The Bank Of Canada Is Responsible For Their Lost Credibility

A free and democratic nation must be able to question and criticize our central bank, particularly when the central bank makes repeated errors.

Once again – and it seems like a broken record at this point – the establishment media is criticizing Pierre Poilievre for ‘daring’ to question the Bank of Canada.

In a Globe & Mail column, Andrew Coyne labelled those questions as “Pierre Poilievre’s reckless, baseless attacks on the Bank of Canada’s independence”.

Coyne called Poilievre’s moves an “assault” on the central bank, and claimed it is “the height of recklessnesss” to “undermine the bank’s credibility at this, of all moments,” amid high inflation.

Of course, one would think that the Bank of Canada being repeatedly wrong on inflation and rapidly inflating the money supply would be grounds for criticism.

How ‘independent’ is the Bank of Canada

What’s notable about all of this is that – as pointed out by ScotiaHodl on Twitter, the Bank of Canada is not as independent as is commonly assumed:


And indeed, when looking at the Bank of Canada Act on the official government website, we find the following:

Government Directive


14 (1) The Minister and the Governor shall consult regularly on monetary policy and on its relation to general economic policy.

Minister’s directive

(2) If, notwithstanding the consultations provided for in subsection (1), there should emerge a difference of opinion between the Minister and the Bank concerning the monetary policy to be followed, the Minister may, after consultation with the Governor and with the approval of the Governor in Council, give to the Governor a written directive concerning monetary policy, in specific terms and applicable for a specified period, and the Bank shall comply with that directive.

Publication and report

(3) A directive given under this section shall be published forthwith in the Canada Gazette and shall be laid before Parliament within fifteen days after the giving thereof, or, if Parliament is not then sitting, on any of the first fifteen days next thereafter that either House of Parliament is sitting.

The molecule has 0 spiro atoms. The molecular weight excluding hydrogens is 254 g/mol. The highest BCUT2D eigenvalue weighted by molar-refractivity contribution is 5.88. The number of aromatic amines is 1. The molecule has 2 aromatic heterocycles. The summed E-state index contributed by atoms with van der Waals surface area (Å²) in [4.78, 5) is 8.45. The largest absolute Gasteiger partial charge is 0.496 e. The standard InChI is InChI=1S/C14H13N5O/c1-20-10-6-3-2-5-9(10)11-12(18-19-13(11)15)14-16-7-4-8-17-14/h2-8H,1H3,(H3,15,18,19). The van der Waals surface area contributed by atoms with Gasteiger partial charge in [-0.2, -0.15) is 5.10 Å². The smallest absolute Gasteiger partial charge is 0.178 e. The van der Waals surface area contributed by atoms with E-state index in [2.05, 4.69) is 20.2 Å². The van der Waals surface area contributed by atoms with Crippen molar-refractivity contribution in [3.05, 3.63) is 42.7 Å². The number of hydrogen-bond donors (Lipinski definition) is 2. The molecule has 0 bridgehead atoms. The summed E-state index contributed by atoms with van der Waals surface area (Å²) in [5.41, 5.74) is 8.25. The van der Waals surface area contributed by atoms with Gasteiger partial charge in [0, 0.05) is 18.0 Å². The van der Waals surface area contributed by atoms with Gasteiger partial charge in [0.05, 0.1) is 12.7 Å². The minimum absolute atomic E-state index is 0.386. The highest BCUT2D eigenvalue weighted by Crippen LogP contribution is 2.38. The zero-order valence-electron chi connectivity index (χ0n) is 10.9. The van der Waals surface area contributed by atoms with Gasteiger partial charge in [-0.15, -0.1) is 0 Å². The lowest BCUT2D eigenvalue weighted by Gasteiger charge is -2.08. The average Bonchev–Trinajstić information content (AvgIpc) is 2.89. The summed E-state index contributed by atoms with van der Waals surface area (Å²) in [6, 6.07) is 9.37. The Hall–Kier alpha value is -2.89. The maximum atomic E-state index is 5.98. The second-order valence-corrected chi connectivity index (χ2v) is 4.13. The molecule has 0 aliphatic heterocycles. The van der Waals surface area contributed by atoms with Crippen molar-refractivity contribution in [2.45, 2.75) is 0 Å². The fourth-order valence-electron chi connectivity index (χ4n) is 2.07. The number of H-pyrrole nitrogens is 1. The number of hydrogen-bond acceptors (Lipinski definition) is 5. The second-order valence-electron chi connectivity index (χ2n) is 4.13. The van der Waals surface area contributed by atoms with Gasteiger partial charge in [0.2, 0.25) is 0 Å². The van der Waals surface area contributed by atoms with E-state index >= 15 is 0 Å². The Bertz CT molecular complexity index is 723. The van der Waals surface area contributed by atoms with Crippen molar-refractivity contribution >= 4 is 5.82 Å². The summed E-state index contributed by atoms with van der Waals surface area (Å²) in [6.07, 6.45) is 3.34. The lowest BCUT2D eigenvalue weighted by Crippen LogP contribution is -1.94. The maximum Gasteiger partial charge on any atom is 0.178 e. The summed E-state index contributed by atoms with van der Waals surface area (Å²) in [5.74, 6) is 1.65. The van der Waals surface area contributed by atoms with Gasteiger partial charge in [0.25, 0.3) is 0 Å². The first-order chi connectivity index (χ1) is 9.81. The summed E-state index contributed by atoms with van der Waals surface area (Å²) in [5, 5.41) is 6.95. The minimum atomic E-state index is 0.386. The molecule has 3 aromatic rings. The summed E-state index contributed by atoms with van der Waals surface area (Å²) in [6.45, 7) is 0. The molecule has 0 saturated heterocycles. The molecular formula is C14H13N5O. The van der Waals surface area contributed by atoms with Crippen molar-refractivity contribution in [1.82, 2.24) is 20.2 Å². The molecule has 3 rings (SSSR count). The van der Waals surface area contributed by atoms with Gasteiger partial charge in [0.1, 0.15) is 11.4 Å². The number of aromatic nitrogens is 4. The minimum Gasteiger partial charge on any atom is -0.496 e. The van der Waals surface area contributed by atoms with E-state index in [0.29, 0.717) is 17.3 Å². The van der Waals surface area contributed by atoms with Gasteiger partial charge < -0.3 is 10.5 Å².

What this demonstrates is that the Bank of Canada is ‘independent’ in name only, and that the federal government always possesses the potential power to control what the Bank of Canada does.

Now, this is notable because of how human nature works.

Since the Bank of Canada knows that the federal government has that power, they will feel substantial pressure to align their policies with what they think the federal government wants.

For example, when they see the federal government massively increasing government spending and pursuing inflationary policies, they will feel pressure to enable that massive spending and debase the currency.

And that is exactly what has happened in this country.

Interestingly, Coyne has previously been just fine questioning the independence of the Bank of Canada as noted by Luke Kawa:



Who is responsible? Those who make the mistake, or those who point it out?

One of the oddest things about the attacks on Poilievre for criticizing the Bank of Canada is that they ignore the agency of the Bank of Canada itself.

The Bank of Canada is the institution that repeatedly made errors on inflation – which was supposed to be ‘transitory’, and who have been a significant part of eroding the value of our money.

Those mistakes have had a real and negative impact on Canadians.

Not long ago, the Bank of Canada was claiming that interest rates would be low for quite a while, which surely encouraged many Canadians to take on more debt.

Then, the Bank of Canada said they got it wrong on inflation, and are now raising interest rates, surely to the surprise of many who were told this was unlikely to take place.

That is what has crushed the credibility of the Bank of Canada.

Credibility is lost through error, not through those who criticize the error.

The error happens first, the criticism after.

It is the Bank of Canada that bears the responsibility for their lost credibility, not Pierre Poilievre or others who criticize the BoC.

Democracy requires holding powerful institutions accountable

The final point I’ll make here is that we must always hold powerful institutions accountable.

Democracy cannot survive unless our institutions answer to the Canadian People.

An institution as powerful as the Bank of Canada must be the most accountable of all, given the immense control they wield over the economy and the value of our hard-earned money. To say otherwise is to fundamentally misunderstand what democracy is all about.

Spencer Fernando

Photo – YouTube


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